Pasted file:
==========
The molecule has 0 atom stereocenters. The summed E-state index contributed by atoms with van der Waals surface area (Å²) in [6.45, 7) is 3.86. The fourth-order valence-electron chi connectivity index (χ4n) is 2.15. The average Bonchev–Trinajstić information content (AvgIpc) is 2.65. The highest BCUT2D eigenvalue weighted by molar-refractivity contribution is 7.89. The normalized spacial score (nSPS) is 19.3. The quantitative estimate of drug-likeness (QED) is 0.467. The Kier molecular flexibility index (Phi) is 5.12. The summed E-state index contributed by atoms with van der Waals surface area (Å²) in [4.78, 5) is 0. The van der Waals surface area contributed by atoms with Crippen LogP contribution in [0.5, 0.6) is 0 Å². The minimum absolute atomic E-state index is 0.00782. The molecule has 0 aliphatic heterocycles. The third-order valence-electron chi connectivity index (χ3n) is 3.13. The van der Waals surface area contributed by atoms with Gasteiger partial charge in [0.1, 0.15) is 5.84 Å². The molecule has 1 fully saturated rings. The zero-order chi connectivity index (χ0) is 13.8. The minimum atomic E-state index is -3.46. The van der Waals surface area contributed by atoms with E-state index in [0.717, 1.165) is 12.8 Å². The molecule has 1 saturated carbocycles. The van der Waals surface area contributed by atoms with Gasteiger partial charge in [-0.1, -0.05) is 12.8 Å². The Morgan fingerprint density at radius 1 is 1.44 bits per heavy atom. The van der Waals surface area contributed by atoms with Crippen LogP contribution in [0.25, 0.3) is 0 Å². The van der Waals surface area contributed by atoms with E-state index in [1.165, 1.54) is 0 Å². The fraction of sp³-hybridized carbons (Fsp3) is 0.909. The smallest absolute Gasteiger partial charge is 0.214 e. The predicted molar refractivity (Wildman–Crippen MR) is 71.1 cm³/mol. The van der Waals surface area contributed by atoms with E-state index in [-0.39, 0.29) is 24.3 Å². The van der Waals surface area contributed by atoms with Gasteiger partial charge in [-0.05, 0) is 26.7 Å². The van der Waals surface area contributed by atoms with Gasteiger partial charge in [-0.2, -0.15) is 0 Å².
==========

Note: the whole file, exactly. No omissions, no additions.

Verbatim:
The molecule has 0 atom stereocenters. The summed E-state index contributed by atoms with van der Waals surface area (Å²) in [6.45, 7) is 3.86. The fourth-order valence-electron chi connectivity index (χ4n) is 2.15. The average Bonchev–Trinajstić information content (AvgIpc) is 2.65. The highest BCUT2D eigenvalue weighted by molar-refractivity contribution is 7.89. The normalized spacial score (nSPS) is 19.3. The quantitative estimate of drug-likeness (QED) is 0.467. The Kier molecular flexibility index (Phi) is 5.12. The summed E-state index contributed by atoms with van der Waals surface area (Å²) in [4.78, 5) is 0. The van der Waals surface area contributed by atoms with Crippen LogP contribution in [0.5, 0.6) is 0 Å². The minimum absolute atomic E-state index is 0.00782. The molecule has 0 aliphatic heterocycles. The third-order valence-electron chi connectivity index (χ3n) is 3.13. The van der Waals surface area contributed by atoms with Gasteiger partial charge in [0.1, 0.15) is 5.84 Å². The molecule has 1 fully saturated rings. The zero-order chi connectivity index (χ0) is 13.8. The minimum atomic E-state index is -3.46. The van der Waals surface area contributed by atoms with E-state index in [0.717, 1.165) is 12.8 Å². The molecule has 1 saturated carbocycles. The van der Waals surface area contributed by atoms with Gasteiger partial charge in [-0.1, -0.05) is 12.8 Å². The Morgan fingerprint density at radius 1 is 1.44 bits per heavy atom. The van der Waals surface area contributed by atoms with Crippen LogP contribution in [0.25, 0.3) is 0 Å². The van der Waals surface area contributed by atoms with E-state index in [1.165, 1.54) is 0 Å². The fraction of sp³-hybridized carbons (Fsp3) is 0.909. The smallest absolute Gasteiger partial charge is 0.214 e. The predicted molar refractivity (Wildman–Crippen MR) is 71.1 cm³/mol. The van der Waals surface area contributed by atoms with E-state index in [-0.39, 0.29) is 24.3 Å². The van der Waals surface area contributed by atoms with Gasteiger partial charge in [-0.05, 0) is 26.7 Å². The van der Waals surface area contributed by atoms with Gasteiger partial charge in [-0.2, -0.15) is 0 Å².